Study leader Francis Macdonald, an Earth scientist at Harvard University, and colleagues worked with volcanic rocks in Canada that were found sandwiched between glacial deposits. Such deposits are recognizable by the presence of debris left behind by melting glaciers and sediments deformed by glacial movement.....

Source: http://news.national...global-warming/

Evidence of a Snowball Earth comes from the presence of glacial deposits around the world that date back to the Cryogenian period...

Supporters of the Snowball Earth model argue that the presence of Cap Carbonates in the geologic record supports their hypothesis. Cap Carbonates are layers of limestone and/or dolostone that sharply overlie glacial deposits.....

For example Saylor et al. looked at carbonates in Australia and concluded the cap carbonates were deposited in a period of post glacial transgression; ..... studies have found that rocks from Late Neoproterozoic would also have been situated at low latitudes. The finding of glacial deposits at these latitudes lends evidence to support the theory of global Neoproterozoic glaciations .....

While the Snowball Earth hypothesis is accepted by most scientists as the best explanation of certain characteristics of the Neoproterozoic era, such as glacial deposits at low latitudes, cap carbonates, and BIFs, there is still controversy over the accuracy of the hypothesis.

Source: http://dujs.dartmout...obal-glaciation

 

Also, the proposed placement of the ice age(s) after the alleged Flood has some difficulty with the findings of the R.A.T.E. commission which claims over a billion years of radioactive decay in just one year.  The majority of the R.A.T.E. researchers are on record that there is a major problem with heat from so much radioactive decay in such a short time.  (Yes, I know all about Brown's claims.... let me know when members of the R.A.T.E. group embrace them.)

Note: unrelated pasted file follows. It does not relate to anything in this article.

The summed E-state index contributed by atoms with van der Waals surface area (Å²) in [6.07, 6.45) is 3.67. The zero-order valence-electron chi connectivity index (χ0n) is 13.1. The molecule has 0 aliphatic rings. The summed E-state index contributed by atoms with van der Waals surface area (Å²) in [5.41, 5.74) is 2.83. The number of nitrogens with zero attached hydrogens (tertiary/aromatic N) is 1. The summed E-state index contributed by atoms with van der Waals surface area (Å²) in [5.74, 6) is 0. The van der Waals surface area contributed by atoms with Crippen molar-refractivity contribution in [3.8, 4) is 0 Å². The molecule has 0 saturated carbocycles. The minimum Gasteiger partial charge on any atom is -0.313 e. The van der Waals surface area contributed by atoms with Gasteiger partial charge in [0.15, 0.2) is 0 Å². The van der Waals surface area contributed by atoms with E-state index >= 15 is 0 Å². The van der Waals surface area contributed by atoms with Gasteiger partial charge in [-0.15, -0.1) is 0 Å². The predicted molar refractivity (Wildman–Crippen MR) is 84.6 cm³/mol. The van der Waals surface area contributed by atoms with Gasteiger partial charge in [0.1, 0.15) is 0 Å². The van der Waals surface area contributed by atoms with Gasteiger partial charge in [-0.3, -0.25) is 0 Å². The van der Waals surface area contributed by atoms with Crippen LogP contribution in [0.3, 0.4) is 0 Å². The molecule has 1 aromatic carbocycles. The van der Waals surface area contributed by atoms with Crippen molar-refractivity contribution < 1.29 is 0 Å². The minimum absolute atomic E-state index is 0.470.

BTW, Vardiman was not opposed to a vapor canopy.  The vapor canopy was a favorite of Henry Morris, founder of ICR and Vardiman spend over 25 years trying to make it work.

 

 



#20 indydave

indydave

    Veteran Member

  • Veteran Member
  • PipPipPipPip
  • 1,801 posts
  • Gender:Male
  • Age: 61
  • Christian
  • Young Earth Creationist
  • Indianapolis, IN

Posted 11 December 2015 - 01:39 PM

Hello again Pi.  Nice to "see" you.  I notice that once again you find yourself speaking up when you can support what an atheist says.  Do you EVER comment in support of theism???  Shouldn't at least PART of your "crusade" be done in opposition to atheists instead of in support of them?

 

Pi>>There are a number of problems with trying to have a major ice age and its retreat in only a few hundred years.  The first one that comes to mind is that the extreme cold will pretty much eliminate precipitation.>>

I don't think either of us are meteorologists...nor probably is Wibble.  However, your comment seems to neglect the idea of a source of warmer/moister air which can clash with the colder/drier air in the clouds...i.e. the air just above the warmer ocean.  That would be like having a horizontal warm front ALL THE TIME...which would rise up until it contacted colder air which could cause precipitation.  Of course the warmer/moister air would not just be directly above the ocean, but rather it could also move inland to cause snows there as well.  This precisely fills the bill for a mammoth ice age...until the ocean cools off.